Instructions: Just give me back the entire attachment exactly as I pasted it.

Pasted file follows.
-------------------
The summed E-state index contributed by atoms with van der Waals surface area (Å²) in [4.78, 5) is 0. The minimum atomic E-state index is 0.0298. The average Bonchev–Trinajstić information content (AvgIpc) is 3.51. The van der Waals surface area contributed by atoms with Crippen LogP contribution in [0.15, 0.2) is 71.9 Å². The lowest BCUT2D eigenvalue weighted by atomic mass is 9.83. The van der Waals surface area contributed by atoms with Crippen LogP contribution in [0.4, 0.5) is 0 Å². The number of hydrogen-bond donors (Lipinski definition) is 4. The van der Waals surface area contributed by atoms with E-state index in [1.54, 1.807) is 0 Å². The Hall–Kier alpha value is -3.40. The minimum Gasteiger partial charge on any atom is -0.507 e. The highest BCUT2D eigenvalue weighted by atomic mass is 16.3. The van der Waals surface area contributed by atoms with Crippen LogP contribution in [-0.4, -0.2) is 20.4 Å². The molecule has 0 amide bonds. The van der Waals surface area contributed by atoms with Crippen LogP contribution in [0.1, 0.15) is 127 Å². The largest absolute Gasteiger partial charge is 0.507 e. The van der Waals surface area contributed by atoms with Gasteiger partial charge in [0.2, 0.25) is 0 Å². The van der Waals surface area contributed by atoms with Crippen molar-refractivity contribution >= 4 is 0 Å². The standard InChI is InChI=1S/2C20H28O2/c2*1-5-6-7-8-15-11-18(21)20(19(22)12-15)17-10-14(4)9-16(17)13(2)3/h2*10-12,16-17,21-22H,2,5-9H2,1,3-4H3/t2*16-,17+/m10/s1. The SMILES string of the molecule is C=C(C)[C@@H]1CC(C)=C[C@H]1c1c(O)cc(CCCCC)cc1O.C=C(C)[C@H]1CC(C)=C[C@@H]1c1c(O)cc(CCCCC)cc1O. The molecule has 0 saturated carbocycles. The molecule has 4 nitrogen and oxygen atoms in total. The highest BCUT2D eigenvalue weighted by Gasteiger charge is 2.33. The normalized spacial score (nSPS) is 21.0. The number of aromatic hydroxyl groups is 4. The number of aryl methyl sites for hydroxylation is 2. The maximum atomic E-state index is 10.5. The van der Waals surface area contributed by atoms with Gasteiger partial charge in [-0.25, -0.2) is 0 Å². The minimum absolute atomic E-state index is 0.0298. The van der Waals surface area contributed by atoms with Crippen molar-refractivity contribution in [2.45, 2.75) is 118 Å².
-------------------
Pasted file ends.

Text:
The summed E-state index contributed by atoms with van der Waals surface area (Å²) in [4.78, 5) is 0. The minimum atomic E-state index is 0.0298. The average Bonchev–Trinajstić information content (AvgIpc) is 3.51. The van der Waals surface area contributed by atoms with Crippen LogP contribution in [0.15, 0.2) is 71.9 Å². The lowest BCUT2D eigenvalue weighted by atomic mass is 9.83. The van der Waals surface area contributed by atoms with Crippen LogP contribution in [0.4, 0.5) is 0 Å². The number of hydrogen-bond donors (Lipinski definition) is 4. The van der Waals surface area contributed by atoms with E-state index in [1.54, 1.807) is 0 Å². The Hall–Kier alpha value is -3.40. The minimum Gasteiger partial charge on any atom is -0.507 e. The highest BCUT2D eigenvalue weighted by atomic mass is 16.3. The van der Waals surface area contributed by atoms with Crippen LogP contribution in [-0.4, -0.2) is 20.4 Å². The molecule has 0 amide bonds. The van der Waals surface area contributed by atoms with Crippen LogP contribution in [0.1, 0.15) is 127 Å². The largest absolute Gasteiger partial charge is 0.507 e. The van der Waals surface area contributed by atoms with Gasteiger partial charge in [0.2, 0.25) is 0 Å². The van der Waals surface area contributed by atoms with Crippen molar-refractivity contribution >= 4 is 0 Å². The standard InChI is InChI=1S/2C20H28O2/c2*1-5-6-7-8-15-11-18(21)20(19(22)12-15)17-10-14(4)9-16(17)13(2)3/h2*10-12,16-17,21-22H,2,5-9H2,1,3-4H3/t2*16-,17+/m10/s1. The SMILES string of the molecule is C=C(C)[C@@H]1CC(C)=C[C@H]1c1c(O)cc(CCCCC)cc1O.C=C(C)[C@H]1CC(C)=C[C@@H]1c1c(O)cc(CCCCC)cc1O. The molecule has 0 saturated carbocycles. The molecule has 4 nitrogen and oxygen atoms in total. The highest BCUT2D eigenvalue weighted by Gasteiger charge is 2.33. The normalized spacial score (nSPS) is 21.0. The number of aromatic hydroxyl groups is 4. The number of aryl methyl sites for hydroxylation is 2. The maximum atomic E-state index is 10.5. The van der Waals surface area contributed by atoms with Gasteiger partial charge in [-0.25, -0.2) is 0 Å². The minimum absolute atomic E-state index is 0.0298. The van der Waals surface area contributed by atoms with Crippen molar-refractivity contribution in [2.45, 2.75) is 118 Å².